Usury is bad business. Usury is good business.
June 15, 2018 § 33 Comments
It is worth emphasizing that personal guarantees on invested capital (usury) are indeed very bad business in entrepreneurship, where capital and labor/expertise come together to produce objectively valuable goods and services. Personal guarantees are a huge red flag that the contracts and capital structure are dysfunctional and should be re-worked before a deal is inked, or that perhaps the deal is no good at all on any terms. It is a naive and foolish business practice to give capital to a business partner under a regime of personal guarantees.
Usury is great business though when the objective is to sell things to consumers (e.g. college degrees in grievance studies fueled by five dollar lattes); things that they cannot afford without selling themselves into slavery, at prices massively inflated by the ready availability of usurious loans.
I’d say rather that usury in the consumer case is good business right until it’s not, because the market collapses due to too much unreality.
But you’re right to say that simply might not happen to you at all until after you’re dead.
Put differently usury is – like any Ponzi scheme or other scam – “good” (that is, monetarily profitable) business for those who profit while they profit, but terrible for the common good in the long run.
And yes, sometimes scammers and cheats get bitten when reality catches up to them.
[…] Source: Zippy Catholic […]
Usury is Amway finance.
You’re cutting a corner here: personal guarantees are fine. Personal guarantees to pay interest are not.
In the OP, because of the specific point I was making, the phrase I used was “personal guarantees on invested capital”. “Invested capital” carries with it the intrinsic implication of financial self interest on the part of the investor. No mutuum made out of financial self interest on the part of the lender is ever morally licit.
As always prose carries some ambiguities; but it may be that cutting context in the proposed criticism did more damage to meaning than did any corner cutting in the phrasing of the OP.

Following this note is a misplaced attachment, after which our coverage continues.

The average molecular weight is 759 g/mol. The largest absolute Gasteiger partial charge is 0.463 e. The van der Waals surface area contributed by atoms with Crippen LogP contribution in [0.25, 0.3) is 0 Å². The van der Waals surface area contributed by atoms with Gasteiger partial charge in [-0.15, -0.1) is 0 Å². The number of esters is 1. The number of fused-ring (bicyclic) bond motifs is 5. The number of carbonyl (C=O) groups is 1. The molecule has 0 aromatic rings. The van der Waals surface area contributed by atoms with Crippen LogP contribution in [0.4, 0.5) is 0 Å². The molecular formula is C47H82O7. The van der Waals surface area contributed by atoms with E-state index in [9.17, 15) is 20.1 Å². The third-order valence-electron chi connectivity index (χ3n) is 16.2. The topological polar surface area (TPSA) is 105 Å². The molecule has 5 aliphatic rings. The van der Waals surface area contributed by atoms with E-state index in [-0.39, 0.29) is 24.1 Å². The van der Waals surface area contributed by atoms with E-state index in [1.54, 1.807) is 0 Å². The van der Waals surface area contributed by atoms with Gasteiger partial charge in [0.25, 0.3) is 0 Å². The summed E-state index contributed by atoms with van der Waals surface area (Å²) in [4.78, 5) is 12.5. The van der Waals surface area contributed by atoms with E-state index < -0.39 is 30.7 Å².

There is nothing illicit about the sole shareholder of XYZ Corp. personally guaranteeing the principal amount invested in a XYZ Corp. bond. This probably does not happen often in the case of sophisticated corporate transactions, but it’s not hard to imagine giving your sister a personal guarantee of the principal amount of the invested capital she places in XYZ Corp, which you are building from scratch in your garage.
In that scenario the sister is not a capital investor. She is a sister making a mutuum loan to her brother, with no intention of profiting from the loan herself. The loan is not “invested capital” to her, at least the way I am using the terms.
It is also, independent of whether there is any pursuit of profit on her part, a huge red flag that she can’t really afford to lend him the money. If she could she would be his business partner under some sane capital structure, not a mutuum lender.
In general, mutuum lending for a business purpose is like flirting with your secretary: even when it isn’t technically usurious it is almost always one or both of immoral or really stupid.
She’s a capital investor. She’s supplying capital directly to XYZ Corp. (the check she writes is made out to XYZ Corp., and title never passes through her brother). She is entitled to a share of the profits of XYZ Corp., should there be any, and she wants these profits. She is motivated by them.
But because her brother loves his sister and suspects that any failure of XYZ will be his fault, he personally guarantees his sister’s direct capital investment in XYZ Corp. He doesn’t personally guarantee a return on her investment, but he does guarantee repayment of principal.
Anyway, I don’t want to distract further from the usury discussion (especially with an uncommon scenario) so after this I’m done. My only point is that there is nothing per se illicit about a personal guarantee. The relevant question is: what is being guaranteed? If it’s principal, there is no usury.
This kind of contract has been condemned by the Magisterium. See here: